The complete set of 64 genotypes was tested for germination performance on water and NaCl, after stratification. Seeds were placed on a blue blotter papers (Anchor Paper Company, SGB1924B) positioned on the germination medium (Phytoblend, 0.5% in water) with or without NaCl, in square Petri dishes (120 × 120 × 17 mm). Because seed germination tolerance to NaCl is variable from one accession to another (Galpaz and Reymond, 2010), each nuclear series was tested on the NaCl concentration (Supplementary Table S2) that resulted in approximately 50% germination of the parental accession in a preliminary experiment. Each dish contained four to eight genotypes and was duplicated or triplicated. Stratification treatment was applied at 4°C in the dark for 4 days. Then, dishes were transferred into a phytotron system providing continuous light from three sides at 25°C (Sanyo MLR-351H, Versatile environmental test chamber). Germination time was counted from the transfer into the phytotron. For the following of germination kinetics, images were taken at five to six time points between 24 h and 72 h of germination with a digital camera (Nikon Coolpix-P510, Nikon, France). Germination was visually assessed using ImageJ2. The maximum germination percentage (Gmax) was considered reached when no additional germination was observed after another 24 h. A scheme of this experiment is shown in Supplementary Figure S1B.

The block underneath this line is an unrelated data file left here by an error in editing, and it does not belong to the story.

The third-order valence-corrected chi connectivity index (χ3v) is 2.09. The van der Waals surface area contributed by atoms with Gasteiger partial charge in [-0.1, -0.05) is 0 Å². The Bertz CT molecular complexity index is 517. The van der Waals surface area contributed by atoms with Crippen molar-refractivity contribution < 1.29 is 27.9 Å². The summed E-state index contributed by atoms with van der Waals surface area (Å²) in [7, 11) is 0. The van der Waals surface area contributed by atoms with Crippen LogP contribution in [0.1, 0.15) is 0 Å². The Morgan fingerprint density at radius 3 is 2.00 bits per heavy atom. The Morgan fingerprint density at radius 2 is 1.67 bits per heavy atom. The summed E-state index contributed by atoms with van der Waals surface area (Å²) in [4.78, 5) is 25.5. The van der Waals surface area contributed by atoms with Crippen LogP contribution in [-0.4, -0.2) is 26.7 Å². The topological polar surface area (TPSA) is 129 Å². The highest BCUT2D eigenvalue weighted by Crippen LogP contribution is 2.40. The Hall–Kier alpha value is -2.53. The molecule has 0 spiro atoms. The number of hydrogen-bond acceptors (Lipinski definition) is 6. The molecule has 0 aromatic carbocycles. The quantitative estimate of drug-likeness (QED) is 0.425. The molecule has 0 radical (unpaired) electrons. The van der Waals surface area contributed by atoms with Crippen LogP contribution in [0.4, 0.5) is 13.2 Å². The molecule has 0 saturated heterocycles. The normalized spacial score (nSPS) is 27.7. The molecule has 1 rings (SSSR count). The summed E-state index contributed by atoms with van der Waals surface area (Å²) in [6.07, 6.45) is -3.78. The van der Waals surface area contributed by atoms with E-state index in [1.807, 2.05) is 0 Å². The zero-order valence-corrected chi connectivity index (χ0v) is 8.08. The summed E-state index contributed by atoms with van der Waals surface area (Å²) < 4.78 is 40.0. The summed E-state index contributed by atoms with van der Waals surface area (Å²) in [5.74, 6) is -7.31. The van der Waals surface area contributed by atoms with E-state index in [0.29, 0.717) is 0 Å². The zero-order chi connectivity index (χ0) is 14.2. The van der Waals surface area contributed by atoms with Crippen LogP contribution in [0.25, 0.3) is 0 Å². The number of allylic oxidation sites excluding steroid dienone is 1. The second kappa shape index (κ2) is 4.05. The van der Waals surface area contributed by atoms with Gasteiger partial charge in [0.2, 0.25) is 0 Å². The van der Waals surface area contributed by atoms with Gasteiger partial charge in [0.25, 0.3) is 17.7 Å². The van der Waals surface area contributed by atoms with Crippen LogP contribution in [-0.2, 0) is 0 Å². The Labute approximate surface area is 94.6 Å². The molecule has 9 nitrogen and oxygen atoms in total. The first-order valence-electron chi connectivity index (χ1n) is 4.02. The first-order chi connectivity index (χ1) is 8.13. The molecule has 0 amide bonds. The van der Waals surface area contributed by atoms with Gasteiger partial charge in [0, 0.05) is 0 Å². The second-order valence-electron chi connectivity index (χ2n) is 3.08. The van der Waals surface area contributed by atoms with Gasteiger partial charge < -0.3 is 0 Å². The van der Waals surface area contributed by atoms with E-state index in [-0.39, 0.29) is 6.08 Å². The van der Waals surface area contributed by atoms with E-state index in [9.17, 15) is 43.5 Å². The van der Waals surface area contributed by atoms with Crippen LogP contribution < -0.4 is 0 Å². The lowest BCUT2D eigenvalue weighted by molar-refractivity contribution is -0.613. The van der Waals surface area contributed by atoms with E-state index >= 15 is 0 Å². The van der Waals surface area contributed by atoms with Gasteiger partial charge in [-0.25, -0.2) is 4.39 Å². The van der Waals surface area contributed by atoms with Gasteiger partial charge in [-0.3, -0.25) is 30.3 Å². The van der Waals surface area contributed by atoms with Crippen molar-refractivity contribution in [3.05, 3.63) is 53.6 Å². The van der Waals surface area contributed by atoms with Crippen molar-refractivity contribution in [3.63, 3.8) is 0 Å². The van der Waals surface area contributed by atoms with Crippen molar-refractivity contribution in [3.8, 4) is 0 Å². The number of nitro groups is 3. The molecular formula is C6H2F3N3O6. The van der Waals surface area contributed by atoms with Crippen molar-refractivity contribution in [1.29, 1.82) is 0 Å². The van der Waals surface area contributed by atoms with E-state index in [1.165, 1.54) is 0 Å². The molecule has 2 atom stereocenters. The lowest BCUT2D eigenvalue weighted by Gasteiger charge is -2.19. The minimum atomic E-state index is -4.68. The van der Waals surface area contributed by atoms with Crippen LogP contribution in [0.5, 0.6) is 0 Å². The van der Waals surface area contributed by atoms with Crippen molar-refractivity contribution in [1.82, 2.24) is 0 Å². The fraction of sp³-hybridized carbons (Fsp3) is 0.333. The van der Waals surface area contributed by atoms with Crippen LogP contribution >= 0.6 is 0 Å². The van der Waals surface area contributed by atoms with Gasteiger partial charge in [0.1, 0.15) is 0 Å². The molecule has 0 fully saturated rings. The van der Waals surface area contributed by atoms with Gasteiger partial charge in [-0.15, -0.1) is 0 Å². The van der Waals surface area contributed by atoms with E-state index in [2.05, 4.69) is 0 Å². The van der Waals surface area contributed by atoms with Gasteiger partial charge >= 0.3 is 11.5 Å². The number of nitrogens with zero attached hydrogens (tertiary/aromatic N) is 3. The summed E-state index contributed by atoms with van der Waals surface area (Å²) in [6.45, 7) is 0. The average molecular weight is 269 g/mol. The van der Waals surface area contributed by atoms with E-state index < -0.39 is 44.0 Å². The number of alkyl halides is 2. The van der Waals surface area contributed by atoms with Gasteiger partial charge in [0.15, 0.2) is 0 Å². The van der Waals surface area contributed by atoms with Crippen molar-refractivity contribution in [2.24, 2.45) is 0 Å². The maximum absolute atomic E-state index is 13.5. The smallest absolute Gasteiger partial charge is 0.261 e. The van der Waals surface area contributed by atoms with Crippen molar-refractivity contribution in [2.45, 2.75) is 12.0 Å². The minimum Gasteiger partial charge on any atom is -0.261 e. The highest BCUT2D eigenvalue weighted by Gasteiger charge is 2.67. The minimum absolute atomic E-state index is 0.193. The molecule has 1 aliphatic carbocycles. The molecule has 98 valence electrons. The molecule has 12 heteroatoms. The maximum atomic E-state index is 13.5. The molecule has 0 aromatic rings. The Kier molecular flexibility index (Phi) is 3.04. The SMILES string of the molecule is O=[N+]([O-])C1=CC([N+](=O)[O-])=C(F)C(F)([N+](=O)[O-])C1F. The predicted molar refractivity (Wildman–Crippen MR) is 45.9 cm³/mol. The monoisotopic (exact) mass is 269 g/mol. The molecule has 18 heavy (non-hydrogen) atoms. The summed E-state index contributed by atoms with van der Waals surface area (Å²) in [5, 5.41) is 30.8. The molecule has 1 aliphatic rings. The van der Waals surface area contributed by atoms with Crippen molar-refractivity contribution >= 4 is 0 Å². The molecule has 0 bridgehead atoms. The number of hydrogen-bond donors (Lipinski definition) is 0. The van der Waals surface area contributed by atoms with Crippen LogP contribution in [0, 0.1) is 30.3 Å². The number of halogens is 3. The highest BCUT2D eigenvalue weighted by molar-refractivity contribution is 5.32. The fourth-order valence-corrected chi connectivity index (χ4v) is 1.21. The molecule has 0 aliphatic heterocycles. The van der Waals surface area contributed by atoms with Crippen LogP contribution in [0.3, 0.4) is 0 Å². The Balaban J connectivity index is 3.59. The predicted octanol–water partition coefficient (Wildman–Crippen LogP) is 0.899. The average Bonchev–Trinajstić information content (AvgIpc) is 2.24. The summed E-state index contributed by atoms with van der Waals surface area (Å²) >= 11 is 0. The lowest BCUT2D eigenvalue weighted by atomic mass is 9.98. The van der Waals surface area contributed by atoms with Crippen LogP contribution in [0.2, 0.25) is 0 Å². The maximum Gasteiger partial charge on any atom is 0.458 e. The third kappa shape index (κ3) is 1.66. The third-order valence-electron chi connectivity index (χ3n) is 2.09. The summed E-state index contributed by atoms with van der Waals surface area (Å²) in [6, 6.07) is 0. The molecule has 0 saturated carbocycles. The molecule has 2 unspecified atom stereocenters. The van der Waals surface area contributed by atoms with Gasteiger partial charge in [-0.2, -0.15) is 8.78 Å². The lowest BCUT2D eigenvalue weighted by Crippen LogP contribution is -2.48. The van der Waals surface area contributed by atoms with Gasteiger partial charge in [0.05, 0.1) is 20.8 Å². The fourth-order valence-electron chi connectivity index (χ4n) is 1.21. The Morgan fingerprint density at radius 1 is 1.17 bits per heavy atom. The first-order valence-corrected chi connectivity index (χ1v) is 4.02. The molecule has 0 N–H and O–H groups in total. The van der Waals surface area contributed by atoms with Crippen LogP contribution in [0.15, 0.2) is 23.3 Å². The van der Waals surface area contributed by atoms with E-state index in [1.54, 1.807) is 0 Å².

Following the same procedure, the Sha nuclear series was tested on mannitol (200 mM) or KCl (100 mM). ABA (50 μM) sensitivity tests were realized on Sha, [Blh-1]Sha and [Ita-0]Sha, except that germination was monitored visually daily during 4 days.

Controlled Deterioration Treatment (CDT)

The controlled deterioration treatment (CDT) was performed in order to mimic natural seed aging (Tesnier and Strookman-Donkers, 2002; Rajjou et al., 2008). These experiments were performed on the Sha and Ct-1 nuclear series, on CRB seeds.